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An Anti-Urban Education? Work Camps and Ideals of the Land in Interwar Britain

  • JOHN FIELD (a1)

This article examines the role of work camp movements in developing rural critiques of urban living in interwar Britain. A variety of work camp movements flourished in Europe during the interwar years, often partly as a reaction against urbanisation, and this paper explores the ways in which three such movements developed the work camp as a means of countering the socialising influences of city life. Yet while all of the interwar British work camps were located in the countryside, they varied in the extent to which they tried to promote rural values and orientations among their trainees. We can see the work camp as a liminal pedagogic space, designed to lead trainees to particular educational outcomes, using techniques and methods that focused on bodily change as well as cognitive development.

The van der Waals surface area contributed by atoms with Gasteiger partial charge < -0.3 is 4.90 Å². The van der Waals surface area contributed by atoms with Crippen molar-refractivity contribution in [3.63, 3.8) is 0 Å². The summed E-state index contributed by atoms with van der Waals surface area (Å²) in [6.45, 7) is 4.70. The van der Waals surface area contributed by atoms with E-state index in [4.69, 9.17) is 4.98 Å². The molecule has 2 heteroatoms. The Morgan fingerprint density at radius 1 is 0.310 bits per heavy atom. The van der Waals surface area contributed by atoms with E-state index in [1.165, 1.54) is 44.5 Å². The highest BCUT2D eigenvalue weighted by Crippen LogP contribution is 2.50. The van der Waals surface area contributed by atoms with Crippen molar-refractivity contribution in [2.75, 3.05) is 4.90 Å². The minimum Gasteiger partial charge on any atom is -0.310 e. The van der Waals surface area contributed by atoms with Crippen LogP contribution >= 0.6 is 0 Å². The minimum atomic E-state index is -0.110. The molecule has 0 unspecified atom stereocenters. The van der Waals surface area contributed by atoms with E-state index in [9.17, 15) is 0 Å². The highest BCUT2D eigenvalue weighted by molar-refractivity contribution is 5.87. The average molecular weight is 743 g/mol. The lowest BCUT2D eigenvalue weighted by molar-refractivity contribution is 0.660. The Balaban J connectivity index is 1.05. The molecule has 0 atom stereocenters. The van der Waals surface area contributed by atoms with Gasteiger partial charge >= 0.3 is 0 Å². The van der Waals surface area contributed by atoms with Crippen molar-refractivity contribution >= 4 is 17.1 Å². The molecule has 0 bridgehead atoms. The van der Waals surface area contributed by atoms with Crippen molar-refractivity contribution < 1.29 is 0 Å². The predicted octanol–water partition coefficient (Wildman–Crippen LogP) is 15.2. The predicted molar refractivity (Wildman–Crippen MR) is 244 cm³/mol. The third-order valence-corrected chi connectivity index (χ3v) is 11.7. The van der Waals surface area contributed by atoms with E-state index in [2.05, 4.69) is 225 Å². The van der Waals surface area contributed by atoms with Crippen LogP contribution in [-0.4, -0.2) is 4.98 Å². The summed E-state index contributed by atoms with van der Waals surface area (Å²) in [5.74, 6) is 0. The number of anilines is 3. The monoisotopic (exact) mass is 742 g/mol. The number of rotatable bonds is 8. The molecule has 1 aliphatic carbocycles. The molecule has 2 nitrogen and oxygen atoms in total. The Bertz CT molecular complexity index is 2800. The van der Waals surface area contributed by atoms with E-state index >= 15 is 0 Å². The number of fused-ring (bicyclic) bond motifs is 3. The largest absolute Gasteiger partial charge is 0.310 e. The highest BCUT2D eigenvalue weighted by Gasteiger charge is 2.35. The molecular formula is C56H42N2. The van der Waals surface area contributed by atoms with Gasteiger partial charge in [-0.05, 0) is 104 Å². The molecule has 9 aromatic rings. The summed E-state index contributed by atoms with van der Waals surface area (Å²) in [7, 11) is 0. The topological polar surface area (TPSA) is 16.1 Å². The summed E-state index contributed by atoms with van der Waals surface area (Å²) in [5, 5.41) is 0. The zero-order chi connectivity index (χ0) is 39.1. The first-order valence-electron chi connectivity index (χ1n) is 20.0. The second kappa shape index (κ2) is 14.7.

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D. Prynn , ‘The Woodcraft Folk and the Labour Movement, 1925–70’, Journal of Contemporary History, 18 (1983), 7995

N. Götz and K. K. Patel , ‘Facing the Fascist Model: Discourse and the Construction of Labour Services in the USA and Sweden in the 1930s and 1940s’, Journal of Contemporary History, 41:1 (2006), 65–8

L. S. MacDowell , ‘Relief Camp Workers in Ontario during the Great Depression of the 1930s’, Canadian Historical Review, 76:2 (1995), 205–28

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Rural History
  • ISSN: 0956-7933
  • EISSN: 1474-0656
  • URL: /core/journals/rural-history
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